‘Whether Tory sleaze is resonating on doorsteps and will influence the election results next week is hard to quantify.’
  • Richard Bicknell: Trade Tuesday: The panto politics of trade (27 April)
    ‘The domestic importance for the Conservatives to get a deal with Australia has not be lost in Canberra. It is acutely aware that outside of India, there are few significant deals left available as the potential for deals with China and the United States slip away in the current climate.’
  • Tom Ash: Is it time to level up the Cabinet? (26 April)
    ‘Ahead of the reshuffle, WA has taken a look at where the appointees to five key government posts have historically come from in the post-WW2 era, and which regions have been under-represented in government.’

Risk, crisis and reputation

Campaigns, creativity and behaviour

  • Duart Rankin: Understanding defaults (29 April)
    ‘Making decisions is hard. This is why we adopt rules of thumb, or “heuristics”, substituting difficult questions for easier ones, without noticing it. So when we need to make a decision that involves significant mental acumen (e.g. choosing to get a vaccination, or deciding to vote), we often choose the path of least resistance.’

Brands, storytelling, and influence

Internal communication

  • Martin Flegg: Single point of failure (29 April)
    ‘I think that sometimes internal communicators are railroaded by stakeholders (including leaders) into remedies for problems in organisations when there is a complete lack of understanding about why the problem exists in the first place.’
  • Angel Pearce: Internal communication is just as important as external – and here’s how to improve it (26 April)
    ‘Internal communication is a key part of enabling employees to perform their job well. Strong internal communication can help foster company culture, build engagement, and help employees to feel both physically and emotionally safe.’

Technology, media and digital

  • Katy Howell: Don’t ‘spray and pray’: slow and simple wins on social (26 April)
    ‘Do your audiences even care what you post? Or are you feeding into the myth that followers and engagement numbers are justifiable as a value metric? Are you adding to the noise, filling feeds with mediocre content, or dashing after every hashtag or moment?’

#prstudent #bestPRblogs

We expect to run this weekly selection until the end of May, culminating in an online event to celebrate #prstudent #bestPRblogs on 27 May. This event is by invitation only – and there’s still time to secure your place on the guest list.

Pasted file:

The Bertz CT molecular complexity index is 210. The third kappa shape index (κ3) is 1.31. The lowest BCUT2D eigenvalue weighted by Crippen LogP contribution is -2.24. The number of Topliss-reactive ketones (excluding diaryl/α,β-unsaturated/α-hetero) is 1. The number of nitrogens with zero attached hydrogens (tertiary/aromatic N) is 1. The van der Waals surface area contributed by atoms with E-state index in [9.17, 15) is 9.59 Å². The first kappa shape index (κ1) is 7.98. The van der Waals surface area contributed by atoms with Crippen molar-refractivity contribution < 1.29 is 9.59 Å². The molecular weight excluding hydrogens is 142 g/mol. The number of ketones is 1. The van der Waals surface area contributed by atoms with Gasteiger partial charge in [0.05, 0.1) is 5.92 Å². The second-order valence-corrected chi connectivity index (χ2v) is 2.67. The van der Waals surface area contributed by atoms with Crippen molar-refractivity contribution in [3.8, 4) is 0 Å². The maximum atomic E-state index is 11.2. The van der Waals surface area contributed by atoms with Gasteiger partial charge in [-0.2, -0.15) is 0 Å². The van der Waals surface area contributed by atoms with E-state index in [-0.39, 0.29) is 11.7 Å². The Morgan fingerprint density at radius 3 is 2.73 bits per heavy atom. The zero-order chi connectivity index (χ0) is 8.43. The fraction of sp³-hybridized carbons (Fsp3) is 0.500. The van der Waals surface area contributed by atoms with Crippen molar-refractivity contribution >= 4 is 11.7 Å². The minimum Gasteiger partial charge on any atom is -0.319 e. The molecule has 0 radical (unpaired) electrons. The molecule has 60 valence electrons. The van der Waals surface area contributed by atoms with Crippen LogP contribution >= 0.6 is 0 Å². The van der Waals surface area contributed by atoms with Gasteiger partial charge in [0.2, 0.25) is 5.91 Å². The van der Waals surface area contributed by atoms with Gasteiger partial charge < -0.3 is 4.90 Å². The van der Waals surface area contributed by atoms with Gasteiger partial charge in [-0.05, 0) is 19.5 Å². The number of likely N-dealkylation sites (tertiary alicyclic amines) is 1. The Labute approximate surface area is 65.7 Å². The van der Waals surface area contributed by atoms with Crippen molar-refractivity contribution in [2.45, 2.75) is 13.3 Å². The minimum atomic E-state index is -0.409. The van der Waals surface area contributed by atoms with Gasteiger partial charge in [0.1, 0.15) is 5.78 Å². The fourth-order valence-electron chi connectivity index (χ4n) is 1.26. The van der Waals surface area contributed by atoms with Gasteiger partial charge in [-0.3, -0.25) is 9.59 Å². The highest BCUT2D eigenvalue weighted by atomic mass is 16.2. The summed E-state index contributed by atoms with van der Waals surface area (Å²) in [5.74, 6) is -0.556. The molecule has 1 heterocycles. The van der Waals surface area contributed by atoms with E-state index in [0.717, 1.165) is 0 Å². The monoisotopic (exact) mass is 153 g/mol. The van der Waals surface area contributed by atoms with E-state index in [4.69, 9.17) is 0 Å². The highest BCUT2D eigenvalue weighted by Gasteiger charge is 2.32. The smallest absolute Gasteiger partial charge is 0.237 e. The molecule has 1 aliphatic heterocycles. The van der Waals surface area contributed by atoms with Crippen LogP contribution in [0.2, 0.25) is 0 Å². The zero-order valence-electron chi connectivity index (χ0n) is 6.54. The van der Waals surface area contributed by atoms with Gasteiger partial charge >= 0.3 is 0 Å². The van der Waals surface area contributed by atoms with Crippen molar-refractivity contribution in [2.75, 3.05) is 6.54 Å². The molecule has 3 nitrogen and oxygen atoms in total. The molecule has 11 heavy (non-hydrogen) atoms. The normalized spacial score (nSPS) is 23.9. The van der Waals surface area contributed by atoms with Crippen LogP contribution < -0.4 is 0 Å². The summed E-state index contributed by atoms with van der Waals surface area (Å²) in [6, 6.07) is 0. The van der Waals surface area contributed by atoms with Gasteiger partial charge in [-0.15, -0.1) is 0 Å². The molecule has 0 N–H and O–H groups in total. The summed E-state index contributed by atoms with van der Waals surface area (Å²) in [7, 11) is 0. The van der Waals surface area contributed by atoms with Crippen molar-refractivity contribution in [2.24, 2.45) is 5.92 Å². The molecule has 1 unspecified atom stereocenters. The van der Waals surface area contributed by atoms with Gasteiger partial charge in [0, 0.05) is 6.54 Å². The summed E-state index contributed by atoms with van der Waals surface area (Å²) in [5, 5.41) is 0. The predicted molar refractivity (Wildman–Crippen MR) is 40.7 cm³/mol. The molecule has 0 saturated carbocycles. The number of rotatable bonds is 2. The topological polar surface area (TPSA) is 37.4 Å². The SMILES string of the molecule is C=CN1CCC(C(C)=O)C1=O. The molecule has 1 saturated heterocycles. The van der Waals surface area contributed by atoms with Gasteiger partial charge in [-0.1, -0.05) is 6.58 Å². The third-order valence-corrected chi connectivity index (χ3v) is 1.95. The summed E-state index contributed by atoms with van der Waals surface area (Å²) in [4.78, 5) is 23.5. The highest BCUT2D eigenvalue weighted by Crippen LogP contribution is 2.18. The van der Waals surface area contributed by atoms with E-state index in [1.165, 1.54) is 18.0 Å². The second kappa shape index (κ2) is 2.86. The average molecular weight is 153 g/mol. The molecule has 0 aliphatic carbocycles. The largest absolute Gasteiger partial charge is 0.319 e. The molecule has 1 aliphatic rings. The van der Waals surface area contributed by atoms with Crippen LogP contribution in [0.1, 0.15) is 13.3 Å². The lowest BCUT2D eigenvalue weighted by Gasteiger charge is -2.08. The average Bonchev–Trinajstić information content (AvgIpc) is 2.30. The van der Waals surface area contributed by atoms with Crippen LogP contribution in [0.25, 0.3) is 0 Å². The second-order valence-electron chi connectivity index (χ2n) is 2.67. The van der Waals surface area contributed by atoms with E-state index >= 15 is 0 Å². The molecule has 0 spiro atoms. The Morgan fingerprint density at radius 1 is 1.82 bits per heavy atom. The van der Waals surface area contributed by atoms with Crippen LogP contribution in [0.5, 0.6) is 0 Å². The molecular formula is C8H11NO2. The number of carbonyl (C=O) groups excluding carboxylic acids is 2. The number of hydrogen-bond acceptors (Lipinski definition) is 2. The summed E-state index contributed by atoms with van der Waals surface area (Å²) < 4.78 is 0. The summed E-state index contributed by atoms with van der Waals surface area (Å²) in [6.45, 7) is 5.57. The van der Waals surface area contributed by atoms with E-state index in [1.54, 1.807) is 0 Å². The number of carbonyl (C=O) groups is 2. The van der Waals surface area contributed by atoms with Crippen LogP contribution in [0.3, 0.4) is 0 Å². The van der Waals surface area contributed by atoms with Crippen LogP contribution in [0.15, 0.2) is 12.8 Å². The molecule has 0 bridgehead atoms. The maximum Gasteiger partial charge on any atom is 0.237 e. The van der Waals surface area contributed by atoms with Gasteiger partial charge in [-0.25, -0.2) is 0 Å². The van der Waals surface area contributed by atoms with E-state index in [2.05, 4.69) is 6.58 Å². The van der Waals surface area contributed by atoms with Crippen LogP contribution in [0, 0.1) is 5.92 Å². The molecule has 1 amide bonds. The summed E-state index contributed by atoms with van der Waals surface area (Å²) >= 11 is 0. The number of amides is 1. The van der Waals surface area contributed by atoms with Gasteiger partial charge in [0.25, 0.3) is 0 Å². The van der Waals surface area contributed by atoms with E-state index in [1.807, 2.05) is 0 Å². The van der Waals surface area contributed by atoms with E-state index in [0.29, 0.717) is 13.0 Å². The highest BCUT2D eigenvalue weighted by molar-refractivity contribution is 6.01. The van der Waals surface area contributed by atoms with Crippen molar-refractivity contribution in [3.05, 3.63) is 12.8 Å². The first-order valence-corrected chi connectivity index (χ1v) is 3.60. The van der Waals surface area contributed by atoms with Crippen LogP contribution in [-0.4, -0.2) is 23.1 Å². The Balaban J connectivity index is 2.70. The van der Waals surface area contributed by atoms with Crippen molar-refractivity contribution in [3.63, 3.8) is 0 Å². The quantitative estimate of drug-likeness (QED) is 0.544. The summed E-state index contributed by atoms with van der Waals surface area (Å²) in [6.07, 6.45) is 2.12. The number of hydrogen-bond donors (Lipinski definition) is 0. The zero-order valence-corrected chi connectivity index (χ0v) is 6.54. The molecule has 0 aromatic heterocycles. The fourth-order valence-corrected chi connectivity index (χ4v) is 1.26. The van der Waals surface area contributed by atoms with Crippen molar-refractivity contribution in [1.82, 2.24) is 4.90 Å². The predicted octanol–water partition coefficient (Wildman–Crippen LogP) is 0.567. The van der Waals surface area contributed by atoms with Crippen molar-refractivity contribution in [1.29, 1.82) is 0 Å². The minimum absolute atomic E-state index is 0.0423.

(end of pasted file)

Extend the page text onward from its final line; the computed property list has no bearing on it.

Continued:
• Elyshia Dixon (Sunderland): Day in The Life as a PR student (29 April)
    ‘On a lecture day, I will set myself up with a coffee, the laptop and my notepad and pen ready to take notes. Lectures last anywhere from an hour to 4 hours, so the coffee is very needed.’
  • Sophie Smith (Newcastle): The PR Students Experience: Babett Kürschner (28 April)
    ‘Because we are an arts university, a lot of the contextual and professional modules focus on giving us creative skills so we learned to use software  like InDesign andPhotoshop.’
  • Daisy Hughes (Sunderland): Is lobbying giving PR a bad rep? (27 April)
    ‘As Cameron has influence and relationship with many Westminster politicians, he can therefore use lobbying to his advantage in a way that many may consider to be a manipulation of the rules. In this way, the instrument of lobbying gets a negative reputation which feeds the stereotypical image of the dark arts of PR and manipulation.’
  • Courtney McGoldrick (Ulster): Colin the shots: A public disaster for M&S (27 April)
    ‘Like Prince, Madonna and Boris, in birthday party circles, Colin needs no second name, with over 15 million sales under his belt during his 30 year life.’
  • Martin Agunwa (Leeds Beckett) with Stephen WaddingtonTeela Clayton and Richard Bailey: Moments that Matter with Martin Podcast (24 April)
    ‘I really appreciate anyone who is trying to drive forward professionalism in public relations.’
  • Katie Hull (Sunderland): Post Office x reputation and accountability (23 April)
    ‘From a PR perspective, it will undoubtedly damage the brand and its reputation with the public. I urge the Post Office to stand up and be accountable for their actions.’